Doctrinal Developments in the Christian Churches in Late Antiquity and the Early Middle Ages (Second to Twelfth Century) [MEDS 5280]—III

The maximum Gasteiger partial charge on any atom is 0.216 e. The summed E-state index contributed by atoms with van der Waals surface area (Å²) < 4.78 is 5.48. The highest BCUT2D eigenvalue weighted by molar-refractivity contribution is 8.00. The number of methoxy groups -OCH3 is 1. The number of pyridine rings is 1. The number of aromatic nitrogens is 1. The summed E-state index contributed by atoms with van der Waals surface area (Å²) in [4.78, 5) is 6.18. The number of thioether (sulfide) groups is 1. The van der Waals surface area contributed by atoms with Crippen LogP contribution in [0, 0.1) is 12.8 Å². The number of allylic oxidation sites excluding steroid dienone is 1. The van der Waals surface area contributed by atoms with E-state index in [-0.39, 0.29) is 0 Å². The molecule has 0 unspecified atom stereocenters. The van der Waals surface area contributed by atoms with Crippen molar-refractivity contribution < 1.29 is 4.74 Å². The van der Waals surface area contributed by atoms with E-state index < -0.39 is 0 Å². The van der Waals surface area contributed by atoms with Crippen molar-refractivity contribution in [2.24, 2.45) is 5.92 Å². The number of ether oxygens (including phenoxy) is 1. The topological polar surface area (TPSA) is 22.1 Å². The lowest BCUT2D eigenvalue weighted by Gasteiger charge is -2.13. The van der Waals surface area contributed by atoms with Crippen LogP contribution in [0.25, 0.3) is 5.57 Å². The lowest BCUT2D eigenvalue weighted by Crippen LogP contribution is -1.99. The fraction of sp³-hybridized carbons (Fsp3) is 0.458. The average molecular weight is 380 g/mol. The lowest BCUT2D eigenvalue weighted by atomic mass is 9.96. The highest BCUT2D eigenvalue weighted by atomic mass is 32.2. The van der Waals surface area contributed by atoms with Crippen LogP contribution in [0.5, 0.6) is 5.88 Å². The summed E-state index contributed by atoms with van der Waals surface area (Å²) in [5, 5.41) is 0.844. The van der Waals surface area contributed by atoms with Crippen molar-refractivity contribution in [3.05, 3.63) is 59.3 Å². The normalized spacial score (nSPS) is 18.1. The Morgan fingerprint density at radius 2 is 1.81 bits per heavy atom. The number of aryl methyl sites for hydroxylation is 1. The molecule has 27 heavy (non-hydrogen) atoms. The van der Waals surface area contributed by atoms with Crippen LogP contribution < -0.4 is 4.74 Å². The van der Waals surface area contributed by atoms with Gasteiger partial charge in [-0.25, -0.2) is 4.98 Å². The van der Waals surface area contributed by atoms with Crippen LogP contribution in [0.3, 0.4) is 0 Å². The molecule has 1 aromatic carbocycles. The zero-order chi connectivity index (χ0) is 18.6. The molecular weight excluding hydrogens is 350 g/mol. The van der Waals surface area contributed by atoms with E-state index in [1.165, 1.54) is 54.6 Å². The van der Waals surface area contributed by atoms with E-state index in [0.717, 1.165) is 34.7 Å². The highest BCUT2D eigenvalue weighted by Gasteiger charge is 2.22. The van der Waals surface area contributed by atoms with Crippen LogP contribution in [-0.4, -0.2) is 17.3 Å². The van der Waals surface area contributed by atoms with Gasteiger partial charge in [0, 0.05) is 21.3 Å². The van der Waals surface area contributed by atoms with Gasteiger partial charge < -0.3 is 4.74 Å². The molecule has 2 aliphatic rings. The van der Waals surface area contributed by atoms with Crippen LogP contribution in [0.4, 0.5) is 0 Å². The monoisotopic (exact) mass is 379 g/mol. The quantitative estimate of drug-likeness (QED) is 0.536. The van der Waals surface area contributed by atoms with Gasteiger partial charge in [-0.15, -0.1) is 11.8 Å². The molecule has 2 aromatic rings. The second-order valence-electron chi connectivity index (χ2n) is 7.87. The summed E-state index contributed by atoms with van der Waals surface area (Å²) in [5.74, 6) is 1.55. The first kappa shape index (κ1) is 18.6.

From a very early stage of its history, Christianity evolved as a “dogmatic” religion accepting some views as orthodox while excluding others as heterodox. Questions of orthodoxy and heterodoxy were decided at local councils where bishops belonging to a certain administrative unit of the secular power convened to decide about such issues. Beginning with the conversion of Emperor Constantine I to Christianity (312 AD) the Roman Empire evolved toward becoming a Christian theocracy. The pre-Constantinian conciliar structure was adopted and developed into an imperial institution. Beginning with the first council of Nicaea (325 AD) dogmatic issues, decided at the so-called ecumenical councils as the highest decision-making fora, were accompanied by intense debates in which politics inextricably intermingled with biblical exegesis and doctrinal speculation, as well as with philosophical and spiritual arguments. The language and the ideas developed during the ca. thousand years under consideration have fundamentally shaped the mentality not only of the Christian societies and populations of Europe, Asia and Africa but also that of our modern world. Fundamental concepts of our world-view, such as a linear concept of time versus a model of cyclical returns, personhood versus a more analytical anthropology, creation versus emanation as the origin of the world etc. had developed during this period. Also, as a result of these doctrinal debates, the originally unified Christian Church became split into several confessions. This course will give a basic introduction into these processes, examining the political and the doctrinal developments beginning with the second century and ending with the schism between the Roman Catholic and the Byzantine Orthodox Churches in the twelfth century (not in 1054 as it is erroneously held). Due to the instructor's expertise it will focus more on what happened in the Greek-speaking Eastern Mediterranean than on Western developments and the Oriental Churches but the latter will be considered, too. It is important to realize that the course is not there to “tell the truth” about this complex history but to impart skills and tools for dealing with it independently.